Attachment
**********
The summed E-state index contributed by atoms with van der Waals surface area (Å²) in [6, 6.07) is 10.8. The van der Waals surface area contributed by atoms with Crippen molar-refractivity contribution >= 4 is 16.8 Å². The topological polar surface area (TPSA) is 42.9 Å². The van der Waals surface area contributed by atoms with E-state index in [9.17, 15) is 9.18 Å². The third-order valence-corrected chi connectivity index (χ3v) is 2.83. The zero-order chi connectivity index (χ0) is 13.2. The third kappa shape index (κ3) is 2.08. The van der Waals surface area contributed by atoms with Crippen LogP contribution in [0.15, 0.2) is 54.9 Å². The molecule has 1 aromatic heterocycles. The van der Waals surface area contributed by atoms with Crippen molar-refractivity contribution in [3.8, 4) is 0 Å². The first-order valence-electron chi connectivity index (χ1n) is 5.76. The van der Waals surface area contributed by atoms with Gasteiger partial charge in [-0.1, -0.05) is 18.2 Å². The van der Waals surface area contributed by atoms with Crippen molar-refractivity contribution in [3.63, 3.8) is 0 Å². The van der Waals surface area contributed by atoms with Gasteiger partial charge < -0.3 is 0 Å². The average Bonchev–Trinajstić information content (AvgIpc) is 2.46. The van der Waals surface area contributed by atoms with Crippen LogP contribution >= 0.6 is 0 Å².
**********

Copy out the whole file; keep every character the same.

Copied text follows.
The summed E-state index contributed by atoms with van der Waals surface area (Å²) in [6, 6.07) is 10.8. The van der Waals surface area contributed by atoms with Crippen molar-refractivity contribution >= 4 is 16.8 Å². The topological polar surface area (TPSA) is 42.9 Å². The van der Waals surface area contributed by atoms with E-state index in [9.17, 15) is 9.18 Å². The third-order valence-corrected chi connectivity index (χ3v) is 2.83. The zero-order chi connectivity index (χ0) is 13.2. The third kappa shape index (κ3) is 2.08. The van der Waals surface area contributed by atoms with Crippen LogP contribution in [0.15, 0.2) is 54.9 Å². The molecule has 1 aromatic heterocycles. The van der Waals surface area contributed by atoms with Crippen molar-refractivity contribution in [3.8, 4) is 0 Å². The first-order valence-electron chi connectivity index (χ1n) is 5.76. The van der Waals surface area contributed by atoms with Gasteiger partial charge in [-0.1, -0.05) is 18.2 Å². The van der Waals surface area contributed by atoms with Crippen molar-refractivity contribution in [3.63, 3.8) is 0 Å². The van der Waals surface area contributed by atoms with Gasteiger partial charge < -0.3 is 0 Å². The average Bonchev–Trinajstić information content (AvgIpc) is 2.46. The van der Waals surface area contributed by atoms with Crippen LogP contribution >= 0.6 is 0 Å².